"Rule Number Two: Lessons I Learned in a Combat Hospital" by Dr. Heidi Squier Kraft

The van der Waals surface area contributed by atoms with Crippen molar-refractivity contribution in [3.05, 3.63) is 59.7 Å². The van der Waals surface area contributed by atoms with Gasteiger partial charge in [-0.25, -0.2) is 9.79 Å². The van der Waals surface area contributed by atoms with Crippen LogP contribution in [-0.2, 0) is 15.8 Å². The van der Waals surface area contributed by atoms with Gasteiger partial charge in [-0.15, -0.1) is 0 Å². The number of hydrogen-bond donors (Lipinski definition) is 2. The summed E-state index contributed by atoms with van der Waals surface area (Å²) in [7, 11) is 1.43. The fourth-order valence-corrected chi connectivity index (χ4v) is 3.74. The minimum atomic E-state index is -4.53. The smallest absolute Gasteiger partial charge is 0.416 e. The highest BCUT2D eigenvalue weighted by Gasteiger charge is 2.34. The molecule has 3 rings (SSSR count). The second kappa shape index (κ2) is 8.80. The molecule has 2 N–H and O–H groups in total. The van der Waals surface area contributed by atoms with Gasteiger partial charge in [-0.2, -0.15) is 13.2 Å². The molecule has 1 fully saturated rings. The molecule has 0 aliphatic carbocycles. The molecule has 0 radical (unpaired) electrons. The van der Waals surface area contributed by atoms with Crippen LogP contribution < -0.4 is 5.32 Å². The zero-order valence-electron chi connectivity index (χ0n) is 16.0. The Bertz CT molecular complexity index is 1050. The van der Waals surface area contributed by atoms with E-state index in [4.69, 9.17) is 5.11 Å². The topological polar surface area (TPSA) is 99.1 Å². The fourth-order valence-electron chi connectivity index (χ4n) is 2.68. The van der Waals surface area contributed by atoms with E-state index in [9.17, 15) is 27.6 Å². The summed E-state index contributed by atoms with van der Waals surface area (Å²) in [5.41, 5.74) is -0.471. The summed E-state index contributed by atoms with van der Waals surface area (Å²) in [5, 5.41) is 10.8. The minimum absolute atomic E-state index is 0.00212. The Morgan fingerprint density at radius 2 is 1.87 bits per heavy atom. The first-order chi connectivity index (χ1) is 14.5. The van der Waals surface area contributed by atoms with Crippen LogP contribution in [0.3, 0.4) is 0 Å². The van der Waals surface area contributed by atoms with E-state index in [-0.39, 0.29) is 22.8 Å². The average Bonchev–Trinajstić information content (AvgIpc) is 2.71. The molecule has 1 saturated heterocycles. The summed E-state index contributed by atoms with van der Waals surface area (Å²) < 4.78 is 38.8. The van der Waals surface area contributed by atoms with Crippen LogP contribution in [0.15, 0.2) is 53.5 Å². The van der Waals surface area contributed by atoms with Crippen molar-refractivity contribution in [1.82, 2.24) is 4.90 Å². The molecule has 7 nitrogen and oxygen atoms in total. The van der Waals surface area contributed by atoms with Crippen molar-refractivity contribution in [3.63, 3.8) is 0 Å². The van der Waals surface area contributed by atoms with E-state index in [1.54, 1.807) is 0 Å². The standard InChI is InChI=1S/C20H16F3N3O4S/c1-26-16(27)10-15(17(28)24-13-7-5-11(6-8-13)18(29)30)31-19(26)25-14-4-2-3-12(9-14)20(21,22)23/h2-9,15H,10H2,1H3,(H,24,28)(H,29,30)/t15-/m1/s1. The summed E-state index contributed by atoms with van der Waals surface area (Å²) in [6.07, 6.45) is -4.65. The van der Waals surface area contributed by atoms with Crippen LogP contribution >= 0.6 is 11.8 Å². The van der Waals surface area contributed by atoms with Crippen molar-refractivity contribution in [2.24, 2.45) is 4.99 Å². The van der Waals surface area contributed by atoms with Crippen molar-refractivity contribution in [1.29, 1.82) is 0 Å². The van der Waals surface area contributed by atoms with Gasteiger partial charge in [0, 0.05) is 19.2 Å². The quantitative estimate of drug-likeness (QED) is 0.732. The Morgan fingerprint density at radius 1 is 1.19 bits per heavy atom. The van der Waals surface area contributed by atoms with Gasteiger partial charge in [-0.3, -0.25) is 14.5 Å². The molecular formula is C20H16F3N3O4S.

I read this book in a day. It was a book that reminded me of the sacrifices of every day people that do extraordinary things. It reminded me of the sacrifices so many people make so that I can have the freedoms I enjoy. It humbled me and made me oh so thankful. There really aren't words. It is a true story of a psychologist who gets deployed to Iraq, leaving behind her husband and twin 15 month old babies. She writes about life in Iraq and the Marines that she helps. "There are two rules of war. Rule number one is that young men die. Rule number two is that doctors can't change rule number one." This is the most frustrating thing for Heidi and she says "War damages doctors, too. They are damaged by rule number two." Doctors are meant to help and save but in the places and under the conditions they were in they couldn't and because of this they were damaged too. She was able to get a ice cold coke one hot day in Iraq and said, "Sometimes, heaven was redefined." It is the little things. "Can you believe that these sorts of absolutely insane situations face these people half our age every single day out here? Do we actually, realistically, expect them to be able to cope with this and not have any complications?" Our troops face things no one should ever have to face, ever. Yet they do. And how can we expect them to come home unchanged? We can't and we shouldn't. No amount of therapy can change what they see and have to do but at least it can make them feel like they aren't the only ones and they aren't crazy. They are true heroes and I am so grateful to them.